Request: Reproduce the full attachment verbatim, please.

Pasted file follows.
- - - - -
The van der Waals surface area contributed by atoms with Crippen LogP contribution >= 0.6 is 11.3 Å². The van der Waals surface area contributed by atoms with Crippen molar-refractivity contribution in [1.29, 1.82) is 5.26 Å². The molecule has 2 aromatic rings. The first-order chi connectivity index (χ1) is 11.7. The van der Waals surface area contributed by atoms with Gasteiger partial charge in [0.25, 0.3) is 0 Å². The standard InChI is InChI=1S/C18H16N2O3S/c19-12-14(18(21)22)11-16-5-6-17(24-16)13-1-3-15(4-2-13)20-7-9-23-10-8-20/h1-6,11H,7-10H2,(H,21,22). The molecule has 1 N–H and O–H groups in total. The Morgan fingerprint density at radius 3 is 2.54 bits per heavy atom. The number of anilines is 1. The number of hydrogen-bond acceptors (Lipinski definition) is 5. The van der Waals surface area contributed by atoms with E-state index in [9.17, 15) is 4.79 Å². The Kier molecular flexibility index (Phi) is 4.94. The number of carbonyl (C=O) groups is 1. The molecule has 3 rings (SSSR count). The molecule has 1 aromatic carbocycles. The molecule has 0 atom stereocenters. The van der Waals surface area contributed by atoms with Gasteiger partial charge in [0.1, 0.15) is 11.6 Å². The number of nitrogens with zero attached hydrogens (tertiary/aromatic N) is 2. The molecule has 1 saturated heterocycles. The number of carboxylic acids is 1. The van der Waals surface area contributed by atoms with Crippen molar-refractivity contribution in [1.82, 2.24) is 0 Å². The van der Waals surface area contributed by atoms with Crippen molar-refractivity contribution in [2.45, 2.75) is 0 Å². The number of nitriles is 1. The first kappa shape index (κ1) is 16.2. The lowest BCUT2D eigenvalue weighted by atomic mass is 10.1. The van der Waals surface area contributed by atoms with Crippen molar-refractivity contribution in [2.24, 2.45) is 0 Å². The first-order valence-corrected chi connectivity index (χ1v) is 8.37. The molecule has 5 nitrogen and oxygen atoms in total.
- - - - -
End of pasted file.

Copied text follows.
The van der Waals surface area contributed by atoms with Crippen LogP contribution >= 0.6 is 11.3 Å². The van der Waals surface area contributed by atoms with Crippen molar-refractivity contribution in [1.29, 1.82) is 5.26 Å². The molecule has 2 aromatic rings. The first-order chi connectivity index (χ1) is 11.7. The van der Waals surface area contributed by atoms with Gasteiger partial charge in [0.25, 0.3) is 0 Å². The standard InChI is InChI=1S/C18H16N2O3S/c19-12-14(18(21)22)11-16-5-6-17(24-16)13-1-3-15(4-2-13)20-7-9-23-10-8-20/h1-6,11H,7-10H2,(H,21,22). The molecule has 1 N–H and O–H groups in total. The Morgan fingerprint density at radius 3 is 2.54 bits per heavy atom. The number of anilines is 1. The number of hydrogen-bond acceptors (Lipinski definition) is 5. The van der Waals surface area contributed by atoms with E-state index in [9.17, 15) is 4.79 Å². The Kier molecular flexibility index (Phi) is 4.94. The number of carbonyl (C=O) groups is 1. The molecule has 3 rings (SSSR count). The molecule has 1 aromatic carbocycles. The molecule has 0 atom stereocenters. The van der Waals surface area contributed by atoms with Gasteiger partial charge in [0.1, 0.15) is 11.6 Å². The number of nitrogens with zero attached hydrogens (tertiary/aromatic N) is 2. The molecule has 1 saturated heterocycles. The number of carboxylic acids is 1. The van der Waals surface area contributed by atoms with Crippen molar-refractivity contribution in [1.82, 2.24) is 0 Å². The van der Waals surface area contributed by atoms with Crippen molar-refractivity contribution in [2.45, 2.75) is 0 Å². The number of nitriles is 1. The first kappa shape index (κ1) is 16.2. The lowest BCUT2D eigenvalue weighted by atomic mass is 10.1. The van der Waals surface area contributed by atoms with Crippen molar-refractivity contribution in [2.24, 2.45) is 0 Å². The first-order valence-corrected chi connectivity index (χ1v) is 8.37. The molecule has 5 nitrogen and oxygen atoms in total.